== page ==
Homelessness and Mental Illness
Research shows that serious mental illness can impair an individual's ability to perform daily living skills, form and maintain relationships and understand others' efforts to help. So it should come as no surprise that the U.S. Substance Abuse and Mental Health Services Administration estimates that 20-25% of homeless people in the United States experiences some form of severe mental illness, compared to a rate of about six percent in the general population.
Adding to the challenges in helping some folks leave the street for treatment and recovery are "co-occurring conditions," a term referring to people with mental illness and dependence on alcohol or other drugs. A 2013 survey of homeless people in Santa Barbara County found that 31% were suffering from severe mental illness and 51% were abusing alcohol.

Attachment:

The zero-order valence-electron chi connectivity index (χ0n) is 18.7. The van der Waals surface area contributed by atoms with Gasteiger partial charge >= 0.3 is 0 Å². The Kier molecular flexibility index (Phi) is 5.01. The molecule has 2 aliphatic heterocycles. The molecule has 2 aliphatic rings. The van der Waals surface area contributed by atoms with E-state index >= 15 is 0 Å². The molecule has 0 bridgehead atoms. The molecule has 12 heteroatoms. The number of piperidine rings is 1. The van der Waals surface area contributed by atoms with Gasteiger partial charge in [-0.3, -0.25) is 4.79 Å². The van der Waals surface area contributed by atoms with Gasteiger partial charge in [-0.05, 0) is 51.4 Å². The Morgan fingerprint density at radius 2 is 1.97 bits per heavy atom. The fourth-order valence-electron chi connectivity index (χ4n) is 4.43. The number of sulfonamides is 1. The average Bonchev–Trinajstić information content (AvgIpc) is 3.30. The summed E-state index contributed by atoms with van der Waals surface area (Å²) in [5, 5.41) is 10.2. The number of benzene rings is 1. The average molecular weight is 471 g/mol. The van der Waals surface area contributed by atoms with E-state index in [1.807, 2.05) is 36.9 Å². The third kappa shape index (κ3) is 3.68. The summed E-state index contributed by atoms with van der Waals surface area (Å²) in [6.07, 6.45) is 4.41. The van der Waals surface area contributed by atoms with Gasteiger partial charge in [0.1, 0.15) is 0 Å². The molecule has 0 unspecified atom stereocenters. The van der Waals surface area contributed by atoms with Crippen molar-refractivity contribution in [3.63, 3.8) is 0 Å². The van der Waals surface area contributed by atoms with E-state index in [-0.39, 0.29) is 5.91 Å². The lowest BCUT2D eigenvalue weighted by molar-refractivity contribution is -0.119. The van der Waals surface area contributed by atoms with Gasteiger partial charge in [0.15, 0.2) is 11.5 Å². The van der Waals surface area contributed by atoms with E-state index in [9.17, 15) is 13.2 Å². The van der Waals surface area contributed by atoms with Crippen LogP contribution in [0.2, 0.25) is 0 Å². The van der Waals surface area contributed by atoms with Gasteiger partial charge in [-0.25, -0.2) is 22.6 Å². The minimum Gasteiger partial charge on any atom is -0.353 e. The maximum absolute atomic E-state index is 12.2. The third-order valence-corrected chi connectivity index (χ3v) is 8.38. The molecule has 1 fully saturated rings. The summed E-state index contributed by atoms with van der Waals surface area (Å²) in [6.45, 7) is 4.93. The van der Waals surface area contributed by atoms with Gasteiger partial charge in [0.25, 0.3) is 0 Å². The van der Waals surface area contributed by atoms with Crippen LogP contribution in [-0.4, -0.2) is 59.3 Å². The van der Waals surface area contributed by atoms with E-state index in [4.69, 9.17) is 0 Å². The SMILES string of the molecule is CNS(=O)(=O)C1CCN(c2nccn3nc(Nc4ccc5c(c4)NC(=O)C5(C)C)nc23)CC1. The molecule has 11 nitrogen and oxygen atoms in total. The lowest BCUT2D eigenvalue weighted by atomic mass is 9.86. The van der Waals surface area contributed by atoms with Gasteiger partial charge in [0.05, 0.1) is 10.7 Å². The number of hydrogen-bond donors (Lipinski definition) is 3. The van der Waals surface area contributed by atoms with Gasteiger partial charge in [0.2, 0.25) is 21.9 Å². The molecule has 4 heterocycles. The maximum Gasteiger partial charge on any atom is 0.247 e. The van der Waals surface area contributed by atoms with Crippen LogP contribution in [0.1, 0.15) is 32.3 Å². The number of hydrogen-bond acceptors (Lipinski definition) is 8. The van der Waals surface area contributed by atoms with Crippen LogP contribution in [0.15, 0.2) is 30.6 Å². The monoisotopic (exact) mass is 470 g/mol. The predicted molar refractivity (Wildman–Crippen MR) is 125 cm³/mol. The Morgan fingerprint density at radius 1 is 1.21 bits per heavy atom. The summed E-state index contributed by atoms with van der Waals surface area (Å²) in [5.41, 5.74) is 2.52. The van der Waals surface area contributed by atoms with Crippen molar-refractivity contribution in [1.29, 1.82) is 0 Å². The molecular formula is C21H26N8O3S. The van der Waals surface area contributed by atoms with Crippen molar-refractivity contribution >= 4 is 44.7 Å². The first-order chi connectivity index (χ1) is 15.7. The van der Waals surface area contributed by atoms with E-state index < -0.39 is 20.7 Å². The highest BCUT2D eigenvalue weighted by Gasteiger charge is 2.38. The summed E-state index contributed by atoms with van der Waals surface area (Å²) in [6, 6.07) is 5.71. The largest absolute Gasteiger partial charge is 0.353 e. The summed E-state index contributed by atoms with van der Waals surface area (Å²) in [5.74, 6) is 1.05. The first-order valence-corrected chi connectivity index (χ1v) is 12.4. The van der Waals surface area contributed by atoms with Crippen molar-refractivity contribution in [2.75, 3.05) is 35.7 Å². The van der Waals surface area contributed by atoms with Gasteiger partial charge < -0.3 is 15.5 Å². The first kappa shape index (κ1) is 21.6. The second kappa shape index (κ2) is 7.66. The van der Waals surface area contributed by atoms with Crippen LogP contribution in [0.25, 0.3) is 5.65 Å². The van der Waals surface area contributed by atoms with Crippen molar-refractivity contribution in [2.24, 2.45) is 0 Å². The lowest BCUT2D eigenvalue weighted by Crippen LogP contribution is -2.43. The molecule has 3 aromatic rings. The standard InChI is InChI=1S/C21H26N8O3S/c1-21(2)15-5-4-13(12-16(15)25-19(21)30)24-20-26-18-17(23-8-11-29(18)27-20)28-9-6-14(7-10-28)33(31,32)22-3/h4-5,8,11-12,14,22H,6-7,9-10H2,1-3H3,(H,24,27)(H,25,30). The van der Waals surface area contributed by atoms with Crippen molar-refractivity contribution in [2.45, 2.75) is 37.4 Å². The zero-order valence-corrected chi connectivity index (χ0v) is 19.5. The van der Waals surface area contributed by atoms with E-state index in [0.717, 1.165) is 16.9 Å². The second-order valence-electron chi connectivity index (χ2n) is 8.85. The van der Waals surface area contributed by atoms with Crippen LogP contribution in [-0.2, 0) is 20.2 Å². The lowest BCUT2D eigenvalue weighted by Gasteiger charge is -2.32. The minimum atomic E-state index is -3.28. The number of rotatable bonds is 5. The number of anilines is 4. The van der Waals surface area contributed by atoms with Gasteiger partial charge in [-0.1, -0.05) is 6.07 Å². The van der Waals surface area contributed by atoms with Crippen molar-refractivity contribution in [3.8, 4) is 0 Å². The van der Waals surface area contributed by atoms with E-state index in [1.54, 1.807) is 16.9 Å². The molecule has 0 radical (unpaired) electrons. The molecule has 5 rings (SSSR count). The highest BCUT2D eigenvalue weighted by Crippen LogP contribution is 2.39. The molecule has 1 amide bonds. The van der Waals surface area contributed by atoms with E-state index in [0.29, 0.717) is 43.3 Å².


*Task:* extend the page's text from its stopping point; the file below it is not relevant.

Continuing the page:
"Our community needs greater compassion toward our neighbors without homes," states Crystal Ramirez, MFT, South County Regional Manager with the Santa Barbara County Department of Behavioral Wellness. "Maintaining a healthy community is everyone's responsibility."
"Perhaps the biggest misconception is that homeless people are violent," notes Father Jon Hedges, a community leader and homeless outreach worker with the Santa Barbara County Department of Behavioral Wellness. "Statistics demonstrate that people on the street are more likely to be hurt by others than they are to hurt you."
What works in turning around the lives of homeless people? "The most important thing is approaching people gently and building trust, one step at a time," reflects Father Jon.
To obtain behavioral health services in Santa Barbara County, please call the 24/7 Access Line, 1-888-868-1649.
This article originally appeared in the Carpinteria Coastal View News.